Here we see a paradox. The same global corporations that welcomed expanding consumer markets that thrived on a multitude of human resources have now shifted gear to techno-feudalism with strictly regulated consumption and behaviour. The same advertising agencies that for decades sold us the dream of carefree mass motoring and debt-fuelled retail therapy in a sprawling urban landscape of highways and shopping malls are now selling us both the misnamed Green New Deal and the new concept of bio-security. We even get hybrid neologisms such as a green pass that grants additional rights to people with up-to-date genetic code injections. Green is the new grey, the antithesis of the natural harmony that many pre-industrial civilisations and many in the late 20th century ecology movement championed. Rather than learning to live alongside nature and adapting technology to help humanity as it has naturally evolved over the millennia, the technocratic elite now seems hellbent on radically modifying human nature itself.
The Green-Grey Alliance
The convergence of all mainstream parties and big businesses behind the biosecurity state and the Green New Deal should not have surprised the more astute political analysts among us. The controversial progressive policies of the last decade such as open-door mass migration, gay marriage, gender theory lessons in primary schools and proactive mental health screening did not grow organically from grassroots campaigns against social injustice. All these initiatives came from powerful lobbies deeply embedded in NGOs, academia, mainstream media outlets, private and public sector agencies. They may well have co-opted a few activists from communities with genuine grievances. On the surface, Black Lives Matter is about racial equality. In practice, this well-funded organisation promotes anything that destabilises close-knit ethnocentric communities that value strong families. This is almost the polar opposite of what most Black Africans want. BLM leaders do not just support the LGBTQ+ agenda, paving the way for transhumanism, they’re fully on board with the covid narrative, wear submissive face-masks at staged protests and have yet to utter a word of criticism against the multi-trillion dollar mRNA-vaccine roll-out. Rest assured that BLM did not voice any concerns over the suspicious deaths of five black presidents who failed to cooperate with the WHO’s mass mRNA-inoculation plans. Within little more than a year Burundi’s Pierre Nkurunziza, Tanzania’s John Magafuli, the Ivory Coast’s Hamed Bakayoko and Eswatini’s Ambrose Dlamini died prematurely and Haiti’s Jovenel Moïse was murdered. All presided over countries with very low covid-related death rates and growing populations but had expressed scepticism about mass inoculation. Their successors have all fallen into line with the WHO’s plans. Black lives only matter if someone’s high-profile death can sow the seeds of racial disharmony by blaming the white working classes for the crimes of their ancestral rulers. Not surprisingly, this organisation has enjoyed massive corporate support especially among cybertech, entertainment and sports giants.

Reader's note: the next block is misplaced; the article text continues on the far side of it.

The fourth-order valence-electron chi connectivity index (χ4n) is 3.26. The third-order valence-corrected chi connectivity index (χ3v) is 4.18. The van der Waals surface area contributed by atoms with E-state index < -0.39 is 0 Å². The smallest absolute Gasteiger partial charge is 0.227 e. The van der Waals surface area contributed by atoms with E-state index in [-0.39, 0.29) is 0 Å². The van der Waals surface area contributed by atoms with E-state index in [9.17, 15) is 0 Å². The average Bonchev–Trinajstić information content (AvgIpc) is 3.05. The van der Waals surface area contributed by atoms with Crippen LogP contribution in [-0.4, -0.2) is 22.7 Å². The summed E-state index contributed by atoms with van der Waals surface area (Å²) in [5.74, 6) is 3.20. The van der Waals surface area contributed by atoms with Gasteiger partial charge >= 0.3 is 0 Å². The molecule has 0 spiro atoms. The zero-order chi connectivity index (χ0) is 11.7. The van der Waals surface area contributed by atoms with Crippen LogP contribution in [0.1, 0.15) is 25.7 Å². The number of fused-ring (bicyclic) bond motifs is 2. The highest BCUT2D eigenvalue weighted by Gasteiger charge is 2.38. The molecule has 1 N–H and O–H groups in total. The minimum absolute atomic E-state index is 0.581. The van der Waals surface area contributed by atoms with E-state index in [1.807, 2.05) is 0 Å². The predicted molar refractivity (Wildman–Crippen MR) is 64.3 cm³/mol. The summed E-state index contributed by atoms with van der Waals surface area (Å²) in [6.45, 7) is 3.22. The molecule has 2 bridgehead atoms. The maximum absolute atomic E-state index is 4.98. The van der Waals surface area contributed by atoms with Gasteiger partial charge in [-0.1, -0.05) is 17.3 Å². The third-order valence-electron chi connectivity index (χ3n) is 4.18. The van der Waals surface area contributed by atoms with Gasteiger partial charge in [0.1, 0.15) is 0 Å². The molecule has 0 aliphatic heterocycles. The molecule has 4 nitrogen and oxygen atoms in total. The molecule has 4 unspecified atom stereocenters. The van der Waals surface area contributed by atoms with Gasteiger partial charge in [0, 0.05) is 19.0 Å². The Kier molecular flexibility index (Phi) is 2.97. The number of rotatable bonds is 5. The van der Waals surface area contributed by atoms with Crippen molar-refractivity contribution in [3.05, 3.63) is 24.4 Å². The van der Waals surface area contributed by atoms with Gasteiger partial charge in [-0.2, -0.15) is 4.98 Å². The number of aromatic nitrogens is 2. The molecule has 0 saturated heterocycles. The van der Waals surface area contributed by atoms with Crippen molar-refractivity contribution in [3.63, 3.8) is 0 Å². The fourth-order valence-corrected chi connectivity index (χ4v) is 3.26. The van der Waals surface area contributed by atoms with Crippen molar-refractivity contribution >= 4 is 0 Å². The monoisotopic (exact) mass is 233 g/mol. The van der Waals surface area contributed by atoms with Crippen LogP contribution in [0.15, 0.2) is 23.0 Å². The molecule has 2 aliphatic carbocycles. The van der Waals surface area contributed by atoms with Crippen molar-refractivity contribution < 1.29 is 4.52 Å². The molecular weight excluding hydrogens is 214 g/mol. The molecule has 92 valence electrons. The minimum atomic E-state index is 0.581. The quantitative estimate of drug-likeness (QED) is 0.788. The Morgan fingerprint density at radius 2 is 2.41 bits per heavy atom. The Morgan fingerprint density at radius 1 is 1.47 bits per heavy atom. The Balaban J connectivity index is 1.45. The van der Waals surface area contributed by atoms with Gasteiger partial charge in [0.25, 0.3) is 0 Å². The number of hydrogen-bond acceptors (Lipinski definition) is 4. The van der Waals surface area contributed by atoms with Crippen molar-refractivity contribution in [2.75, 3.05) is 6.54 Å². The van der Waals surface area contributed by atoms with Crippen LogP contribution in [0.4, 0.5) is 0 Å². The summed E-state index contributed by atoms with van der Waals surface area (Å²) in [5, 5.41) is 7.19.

More disturbing has been the authoritarian drift within a broad spectrum of the liberal green left. Tony Blair’s support for vaccine passports, around 15 years after trying to introduce mandatory ID cards, should surprise nobody. However, many who once opposed military adventurism, the abuse of corporate power, profit-driven environmental destruction and the over-regulation of people’s private lives, have now embraced zero covid, something that could only be achieved with total biological surveillance putting an end to the last vestiges of personal freedom. Admittedly long before covid entered our daily lexicon, idealists had to reconcile the conflicting demands of wildlife preservation, ecological stability, universal prosperity, human rights, peace, personal freedom and democracy. We had been led to believe we could have our proverbial cake and eat it, but you need not be a genius to see how these virtuous goals conflict with each other. We cannot clear forests and savannahs in the world’s most hospitable regions to make way for more farms, mines, roads and urban settlements without depriving other species not only of their habitats but also of their functional independence. Likewise, once our life support systems depend on advanced technology and supply chains controlled by a handful of interconnected corporations, we too descend to the status of zoo animals. Our freedom is now at the mercy of our technocratic zookeepers and conditional on our compliant behaviour.
Around 2018 Extinction Rebellion appeared on the scene. It recycled the extreme techno-pessimism of earlier radical ecologists. They believe if we don’t cut aggregate human consumption forthwith, we may soon face a man-made cataclysm that may wipe out our species. However, rather than advocate greater self-sufficiency and seek common cause with grassroots opponents of crony capitalism, Extinction Rebellion (XR) targets the consumer habits of the Western working classes. Most of the recent rise in demand for non-renewable resources has come from what we once called the developing world. Most Western countries have fertility rates below replacement level and, since the 2008 banking meltdown, have seen falling per-capita consumption, as young people’s priorities have shifted from car culture to electronic gadgets. Whether you believe our overconsumption of fossil fuels may destabilise our climate or not, growth in India and China would offset radical reductions in Western Europe. XR’s activities would hasten the demise of the Western working classes and, as is already happening, empower the very tech giants they claim to oppose. XR has attracted mainly wishful thinkers and dropouts from the affluent professional classes, whose antics facilitate the transition from the old model of hyper-consumerism to the new model of hyper-surveillance.